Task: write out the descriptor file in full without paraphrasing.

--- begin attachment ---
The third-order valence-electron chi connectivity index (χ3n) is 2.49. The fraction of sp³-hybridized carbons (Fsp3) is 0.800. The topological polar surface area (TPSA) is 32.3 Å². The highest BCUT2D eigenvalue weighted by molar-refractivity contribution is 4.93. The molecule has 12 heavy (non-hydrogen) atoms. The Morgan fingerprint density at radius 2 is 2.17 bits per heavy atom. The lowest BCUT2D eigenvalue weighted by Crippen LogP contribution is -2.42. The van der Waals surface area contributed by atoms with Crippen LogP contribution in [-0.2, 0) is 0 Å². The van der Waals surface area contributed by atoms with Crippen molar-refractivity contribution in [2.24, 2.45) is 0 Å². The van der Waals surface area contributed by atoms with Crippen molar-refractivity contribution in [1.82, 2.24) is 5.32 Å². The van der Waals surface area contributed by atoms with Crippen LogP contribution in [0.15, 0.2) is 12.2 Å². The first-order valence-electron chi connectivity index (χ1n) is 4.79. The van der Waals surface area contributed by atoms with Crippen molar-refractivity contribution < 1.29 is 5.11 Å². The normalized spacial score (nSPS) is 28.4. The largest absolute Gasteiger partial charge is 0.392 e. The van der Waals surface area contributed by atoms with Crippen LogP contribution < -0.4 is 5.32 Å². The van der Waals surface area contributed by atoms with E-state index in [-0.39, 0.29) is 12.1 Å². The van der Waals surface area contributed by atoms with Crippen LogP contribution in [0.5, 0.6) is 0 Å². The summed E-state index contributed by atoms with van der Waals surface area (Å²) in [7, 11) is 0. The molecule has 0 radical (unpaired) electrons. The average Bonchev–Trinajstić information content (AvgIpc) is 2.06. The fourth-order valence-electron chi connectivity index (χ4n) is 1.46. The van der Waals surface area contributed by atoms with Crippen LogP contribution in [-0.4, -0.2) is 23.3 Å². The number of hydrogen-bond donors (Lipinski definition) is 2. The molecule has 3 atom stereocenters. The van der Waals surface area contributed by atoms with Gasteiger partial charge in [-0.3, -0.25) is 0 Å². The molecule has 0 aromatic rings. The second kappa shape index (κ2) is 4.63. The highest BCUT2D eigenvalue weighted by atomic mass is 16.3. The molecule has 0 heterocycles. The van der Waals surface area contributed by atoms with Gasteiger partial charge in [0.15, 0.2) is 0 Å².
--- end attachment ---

The third-order valence-electron chi connectivity index (χ3n) is 2.49. The fraction of sp³-hybridized carbons (Fsp3) is 0.800. The topological polar surface area (TPSA) is 32.3 Å². The highest BCUT2D eigenvalue weighted by molar-refractivity contribution is 4.93. The molecule has 12 heavy (non-hydrogen) atoms. The Morgan fingerprint density at radius 2 is 2.17 bits per heavy atom. The lowest BCUT2D eigenvalue weighted by Crippen LogP contribution is -2.42. The van der Waals surface area contributed by atoms with Crippen LogP contribution in [-0.2, 0) is 0 Å². The van der Waals surface area contributed by atoms with Crippen molar-refractivity contribution in [2.24, 2.45) is 0 Å². The van der Waals surface area contributed by atoms with Crippen molar-refractivity contribution in [1.82, 2.24) is 5.32 Å². The van der Waals surface area contributed by atoms with Crippen LogP contribution in [0.15, 0.2) is 12.2 Å². The first-order valence-electron chi connectivity index (χ1n) is 4.79. The van der Waals surface area contributed by atoms with Crippen molar-refractivity contribution < 1.29 is 5.11 Å². The normalized spacial score (nSPS) is 28.4. The largest absolute Gasteiger partial charge is 0.392 e. The van der Waals surface area contributed by atoms with Crippen LogP contribution < -0.4 is 5.32 Å². The van der Waals surface area contributed by atoms with E-state index in [-0.39, 0.29) is 12.1 Å². The van der Waals surface area contributed by atoms with Crippen LogP contribution in [0.5, 0.6) is 0 Å². The summed E-state index contributed by atoms with van der Waals surface area (Å²) in [7, 11) is 0. The molecule has 0 radical (unpaired) electrons. The average Bonchev–Trinajstić information content (AvgIpc) is 2.06. The fourth-order valence-electron chi connectivity index (χ4n) is 1.46. The van der Waals surface area contributed by atoms with Crippen LogP contribution in [-0.4, -0.2) is 23.3 Å². The number of hydrogen-bond donors (Lipinski definition) is 2. The molecule has 3 atom stereocenters. The van der Waals surface area contributed by atoms with Gasteiger partial charge in [-0.3, -0.25) is 0 Å². The molecule has 0 aromatic rings. The second kappa shape index (κ2) is 4.63. The highest BCUT2D eigenvalue weighted by atomic mass is 16.3. The molecule has 0 heterocycles. The van der Waals surface area contributed by atoms with Gasteiger partial charge in [0.15, 0.2) is 0 Å².